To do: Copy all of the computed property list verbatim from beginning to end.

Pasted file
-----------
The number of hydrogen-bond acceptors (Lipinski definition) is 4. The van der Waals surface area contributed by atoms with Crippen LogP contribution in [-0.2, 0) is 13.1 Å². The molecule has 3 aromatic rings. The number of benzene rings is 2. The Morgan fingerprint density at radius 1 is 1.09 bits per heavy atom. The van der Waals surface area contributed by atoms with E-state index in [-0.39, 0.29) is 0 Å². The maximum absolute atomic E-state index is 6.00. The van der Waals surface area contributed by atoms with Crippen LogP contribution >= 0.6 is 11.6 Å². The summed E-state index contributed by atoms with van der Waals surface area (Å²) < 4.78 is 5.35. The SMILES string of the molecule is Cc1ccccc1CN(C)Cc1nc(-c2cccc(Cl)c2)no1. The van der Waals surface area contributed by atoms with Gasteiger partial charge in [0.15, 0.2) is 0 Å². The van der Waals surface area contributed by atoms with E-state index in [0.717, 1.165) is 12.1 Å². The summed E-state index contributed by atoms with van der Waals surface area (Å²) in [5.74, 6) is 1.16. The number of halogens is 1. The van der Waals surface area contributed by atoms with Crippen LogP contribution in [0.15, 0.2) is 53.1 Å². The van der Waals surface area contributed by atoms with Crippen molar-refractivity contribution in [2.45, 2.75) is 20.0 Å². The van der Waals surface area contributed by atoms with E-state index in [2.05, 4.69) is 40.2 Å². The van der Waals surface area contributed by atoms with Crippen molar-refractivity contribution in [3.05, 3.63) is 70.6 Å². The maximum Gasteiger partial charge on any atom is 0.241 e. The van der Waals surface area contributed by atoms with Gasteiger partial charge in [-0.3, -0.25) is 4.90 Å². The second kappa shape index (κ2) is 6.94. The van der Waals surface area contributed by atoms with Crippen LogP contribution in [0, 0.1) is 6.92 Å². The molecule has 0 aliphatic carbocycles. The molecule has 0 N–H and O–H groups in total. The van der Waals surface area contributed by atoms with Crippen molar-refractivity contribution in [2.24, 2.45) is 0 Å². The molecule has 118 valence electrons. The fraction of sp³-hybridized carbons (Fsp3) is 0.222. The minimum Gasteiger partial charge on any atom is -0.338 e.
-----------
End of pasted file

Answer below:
The number of hydrogen-bond acceptors (Lipinski definition) is 4. The van der Waals surface area contributed by atoms with Crippen LogP contribution in [-0.2, 0) is 13.1 Å². The molecule has 3 aromatic rings. The number of benzene rings is 2. The Morgan fingerprint density at radius 1 is 1.09 bits per heavy atom. The van der Waals surface area contributed by atoms with E-state index in [-0.39, 0.29) is 0 Å². The maximum absolute atomic E-state index is 6.00. The van der Waals surface area contributed by atoms with Crippen LogP contribution >= 0.6 is 11.6 Å². The summed E-state index contributed by atoms with van der Waals surface area (Å²) < 4.78 is 5.35. The SMILES string of the molecule is Cc1ccccc1CN(C)Cc1nc(-c2cccc(Cl)c2)no1. The van der Waals surface area contributed by atoms with Gasteiger partial charge in [0.15, 0.2) is 0 Å². The van der Waals surface area contributed by atoms with E-state index in [0.717, 1.165) is 12.1 Å². The summed E-state index contributed by atoms with van der Waals surface area (Å²) in [5.74, 6) is 1.16. The number of halogens is 1. The van der Waals surface area contributed by atoms with Crippen LogP contribution in [0.15, 0.2) is 53.1 Å². The van der Waals surface area contributed by atoms with Crippen molar-refractivity contribution in [2.45, 2.75) is 20.0 Å². The van der Waals surface area contributed by atoms with E-state index in [2.05, 4.69) is 40.2 Å². The van der Waals surface area contributed by atoms with Crippen molar-refractivity contribution in [3.05, 3.63) is 70.6 Å². The maximum Gasteiger partial charge on any atom is 0.241 e. The van der Waals surface area contributed by atoms with Gasteiger partial charge in [-0.3, -0.25) is 4.90 Å². The second kappa shape index (κ2) is 6.94. The van der Waals surface area contributed by atoms with Crippen LogP contribution in [0, 0.1) is 6.92 Å². The molecule has 0 aliphatic carbocycles. The molecule has 0 N–H and O–H groups in total. The van der Waals surface area contributed by atoms with Crippen molar-refractivity contribution in [2.24, 2.45) is 0 Å². The molecule has 118 valence electrons. The fraction of sp³-hybridized carbons (Fsp3) is 0.222. The minimum Gasteiger partial charge on any atom is -0.338 e.